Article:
I admit that after her first album, Adele – or any of the reviews – didn’t need to persuade me to buy her second and I was sold when I heard her first release, Rolling in the Deep.  Although this isn’t my favourite track off the album, I think it was a congratulatory lead single, with heavy drum beats and strong chords that literally say ‘I’m back!’ 

Widely understood as a ‘break up album’, this record contains a mature view to growing up and, as the title highlights, reinforces the difference between the artist aged 19 and now, a few years on.  The sound of the record is more succinct and the slow and mid-tempo ballads flow effortlessly.  This is not to say that the album holds no surprises; Rumour Has It, with its beats and backing vocals, definitely stands out and her cover of The Clash’s Lovesong is catchy and smooth, proving Adele’s ability to be versatile not random.  My favourite song on the album is another of her slow and stripped down ones, Don’t You Remember; truly showcasing her emotion and outstanding voice, this song is simple yet extraordinary.  Its credentials as a ballad are clear, but Adele also proves herself as more than capable in One and Only and Someone Like You; other obvious ballads that are different in their concept, and thus produce a very different sound.


At a time when record labels search for the next Gaga – an artist at the opposite spectrum of Adele – her modesty and humanity prove Adele as genuine talent, who lets her voice speak for itself.  She smashed Madonna’s record for the longest spell at the top of the album charts (for a female artist), with neatly coiffed red hair and a cockney charm, no cone-shaped bras or leotards.  Although after three and a half months at the top you expected nothing less of Adele, initially her success was unexpected in nature.  Surely she is too humble to take over the world?  Surely her plain performances won’t catch on?  It is this endearing quality and ability to comfort in such a time of societal turbulence that has, perhaps, strengthened her success.  And it is this endearing beauty and flawless talent that will maintain Adele as one of the most spectacular artist’s of our generation.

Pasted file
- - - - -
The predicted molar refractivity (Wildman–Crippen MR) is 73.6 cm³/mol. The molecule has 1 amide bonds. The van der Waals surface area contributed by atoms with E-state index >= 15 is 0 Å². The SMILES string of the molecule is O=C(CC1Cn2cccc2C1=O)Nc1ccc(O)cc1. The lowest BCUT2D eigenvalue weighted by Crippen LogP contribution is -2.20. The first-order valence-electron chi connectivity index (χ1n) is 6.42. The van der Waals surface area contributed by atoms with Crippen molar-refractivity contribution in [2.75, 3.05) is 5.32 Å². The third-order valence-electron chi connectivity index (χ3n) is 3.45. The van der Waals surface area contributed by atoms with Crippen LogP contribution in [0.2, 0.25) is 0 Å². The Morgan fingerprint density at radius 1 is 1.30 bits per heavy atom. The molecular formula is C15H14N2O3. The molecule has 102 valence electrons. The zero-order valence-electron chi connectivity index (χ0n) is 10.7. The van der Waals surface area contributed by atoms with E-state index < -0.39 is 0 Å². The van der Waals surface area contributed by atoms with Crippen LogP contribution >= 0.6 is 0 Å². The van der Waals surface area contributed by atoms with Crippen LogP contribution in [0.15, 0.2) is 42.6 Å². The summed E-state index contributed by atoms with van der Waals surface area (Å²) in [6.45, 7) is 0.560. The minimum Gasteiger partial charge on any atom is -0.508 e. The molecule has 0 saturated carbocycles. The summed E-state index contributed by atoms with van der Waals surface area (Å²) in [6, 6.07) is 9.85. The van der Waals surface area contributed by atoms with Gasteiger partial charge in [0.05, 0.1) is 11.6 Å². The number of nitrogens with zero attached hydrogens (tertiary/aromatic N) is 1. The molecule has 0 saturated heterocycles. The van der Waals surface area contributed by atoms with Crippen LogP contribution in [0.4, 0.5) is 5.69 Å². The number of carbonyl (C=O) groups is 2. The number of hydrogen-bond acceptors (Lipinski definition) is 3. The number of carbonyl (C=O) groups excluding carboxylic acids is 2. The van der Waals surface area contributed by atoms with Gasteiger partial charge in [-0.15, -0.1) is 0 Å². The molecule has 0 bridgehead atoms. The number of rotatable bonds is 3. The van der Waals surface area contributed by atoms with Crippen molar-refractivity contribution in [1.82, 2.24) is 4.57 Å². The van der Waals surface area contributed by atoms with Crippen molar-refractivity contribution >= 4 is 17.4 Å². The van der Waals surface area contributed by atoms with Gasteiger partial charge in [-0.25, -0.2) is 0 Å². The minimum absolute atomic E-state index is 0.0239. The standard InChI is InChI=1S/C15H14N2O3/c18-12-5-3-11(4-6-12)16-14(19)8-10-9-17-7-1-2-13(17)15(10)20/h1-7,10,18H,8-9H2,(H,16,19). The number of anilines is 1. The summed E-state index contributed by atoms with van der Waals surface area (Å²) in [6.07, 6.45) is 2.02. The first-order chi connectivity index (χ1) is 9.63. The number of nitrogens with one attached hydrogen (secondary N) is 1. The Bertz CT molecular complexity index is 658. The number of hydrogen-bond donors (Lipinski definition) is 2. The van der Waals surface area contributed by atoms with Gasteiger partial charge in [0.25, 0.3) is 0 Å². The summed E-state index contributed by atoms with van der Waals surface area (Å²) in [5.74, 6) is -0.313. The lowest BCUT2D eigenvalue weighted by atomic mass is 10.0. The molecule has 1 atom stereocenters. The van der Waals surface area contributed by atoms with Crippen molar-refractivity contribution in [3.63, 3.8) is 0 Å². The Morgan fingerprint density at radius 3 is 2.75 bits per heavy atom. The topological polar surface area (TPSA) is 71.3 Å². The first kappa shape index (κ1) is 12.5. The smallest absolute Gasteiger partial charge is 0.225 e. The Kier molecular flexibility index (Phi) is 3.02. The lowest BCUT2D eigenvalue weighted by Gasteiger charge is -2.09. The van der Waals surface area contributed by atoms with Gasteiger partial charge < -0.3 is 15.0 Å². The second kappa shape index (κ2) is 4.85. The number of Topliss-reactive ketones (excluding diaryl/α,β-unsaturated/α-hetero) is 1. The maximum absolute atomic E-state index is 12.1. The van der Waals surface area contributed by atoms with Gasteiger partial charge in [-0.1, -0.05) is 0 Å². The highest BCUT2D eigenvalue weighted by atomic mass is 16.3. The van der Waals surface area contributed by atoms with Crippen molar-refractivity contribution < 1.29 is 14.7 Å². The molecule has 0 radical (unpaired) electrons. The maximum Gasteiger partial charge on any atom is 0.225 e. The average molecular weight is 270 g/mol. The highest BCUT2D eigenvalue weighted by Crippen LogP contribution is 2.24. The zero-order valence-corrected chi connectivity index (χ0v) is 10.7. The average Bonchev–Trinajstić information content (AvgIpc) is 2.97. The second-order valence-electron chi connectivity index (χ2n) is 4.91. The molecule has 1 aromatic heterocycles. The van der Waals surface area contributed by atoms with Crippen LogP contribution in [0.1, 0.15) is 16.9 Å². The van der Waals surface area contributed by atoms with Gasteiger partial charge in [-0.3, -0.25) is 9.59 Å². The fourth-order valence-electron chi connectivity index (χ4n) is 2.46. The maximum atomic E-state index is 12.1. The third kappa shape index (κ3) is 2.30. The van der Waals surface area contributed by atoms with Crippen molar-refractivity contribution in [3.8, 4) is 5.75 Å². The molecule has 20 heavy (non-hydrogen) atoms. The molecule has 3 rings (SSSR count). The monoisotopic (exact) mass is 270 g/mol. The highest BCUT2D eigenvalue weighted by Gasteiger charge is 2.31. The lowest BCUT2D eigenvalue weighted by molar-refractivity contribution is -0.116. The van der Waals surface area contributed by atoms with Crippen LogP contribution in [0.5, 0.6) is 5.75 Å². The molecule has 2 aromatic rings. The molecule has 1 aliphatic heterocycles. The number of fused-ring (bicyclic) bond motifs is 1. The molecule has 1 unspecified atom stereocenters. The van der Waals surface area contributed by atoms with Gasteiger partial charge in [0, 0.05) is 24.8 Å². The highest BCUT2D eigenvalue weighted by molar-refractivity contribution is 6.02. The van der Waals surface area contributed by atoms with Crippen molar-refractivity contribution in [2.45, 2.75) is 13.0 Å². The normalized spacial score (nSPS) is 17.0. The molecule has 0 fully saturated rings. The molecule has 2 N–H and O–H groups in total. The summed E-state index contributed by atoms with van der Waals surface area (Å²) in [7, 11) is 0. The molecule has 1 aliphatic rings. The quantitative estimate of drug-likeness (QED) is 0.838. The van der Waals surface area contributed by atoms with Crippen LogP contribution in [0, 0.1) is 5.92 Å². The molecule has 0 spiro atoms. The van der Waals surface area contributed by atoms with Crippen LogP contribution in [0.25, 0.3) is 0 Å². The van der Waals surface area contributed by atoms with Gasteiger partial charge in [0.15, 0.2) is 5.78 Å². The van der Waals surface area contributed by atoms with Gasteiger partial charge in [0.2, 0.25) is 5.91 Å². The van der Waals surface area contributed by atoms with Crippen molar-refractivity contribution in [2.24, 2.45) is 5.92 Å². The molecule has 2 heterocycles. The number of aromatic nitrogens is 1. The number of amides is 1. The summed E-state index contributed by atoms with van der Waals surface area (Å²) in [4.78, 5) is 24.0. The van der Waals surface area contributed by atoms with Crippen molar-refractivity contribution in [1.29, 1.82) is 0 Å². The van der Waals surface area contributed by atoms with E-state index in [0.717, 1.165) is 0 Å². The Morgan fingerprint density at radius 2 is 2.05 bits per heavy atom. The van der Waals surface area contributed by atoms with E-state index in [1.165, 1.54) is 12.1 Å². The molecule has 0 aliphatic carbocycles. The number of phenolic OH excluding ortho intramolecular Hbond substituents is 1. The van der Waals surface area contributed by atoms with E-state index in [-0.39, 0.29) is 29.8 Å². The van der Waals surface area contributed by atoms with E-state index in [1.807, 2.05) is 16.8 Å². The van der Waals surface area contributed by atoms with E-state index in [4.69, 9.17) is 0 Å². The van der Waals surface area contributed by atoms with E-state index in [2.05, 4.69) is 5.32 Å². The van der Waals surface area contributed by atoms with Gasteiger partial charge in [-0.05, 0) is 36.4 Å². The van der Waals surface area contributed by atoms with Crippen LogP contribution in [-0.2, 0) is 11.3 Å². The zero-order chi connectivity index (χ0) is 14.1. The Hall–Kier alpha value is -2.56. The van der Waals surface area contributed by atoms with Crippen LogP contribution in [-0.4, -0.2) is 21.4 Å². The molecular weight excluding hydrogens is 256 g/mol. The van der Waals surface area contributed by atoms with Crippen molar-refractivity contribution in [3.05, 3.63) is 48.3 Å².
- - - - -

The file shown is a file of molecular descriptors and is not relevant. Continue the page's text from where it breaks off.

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Nothing costs Nothing.

Goodbye Spotify.  It has been wonderful; you introduced me to Aloe Blacc, James Vincent McMorrow and Melody Gardot.  You helped me find Karima Francis after I saw her support at that gig.  You, Bonobo and Rumer helped me chill out; and you, Chase & Status and The Streets helped me pump up. 

I enjoyed meeting ‘Jonathan from Spotify’… briefly.  Then he just got annoying.

But now, as my final free hours slowly decrease, I’m searching for your replacement.  Could it be LastFm?  Or will my graduation and endless employment opportunities allow me to ‘switch to Premium’?  Probably not.

But whatever happens, the end of Spotify as a free outlet by which to stream music just proves that all good things come to an end.  Or come to a monthly limit of ten hours.  Goodbye Spotify, it was nice knowing you.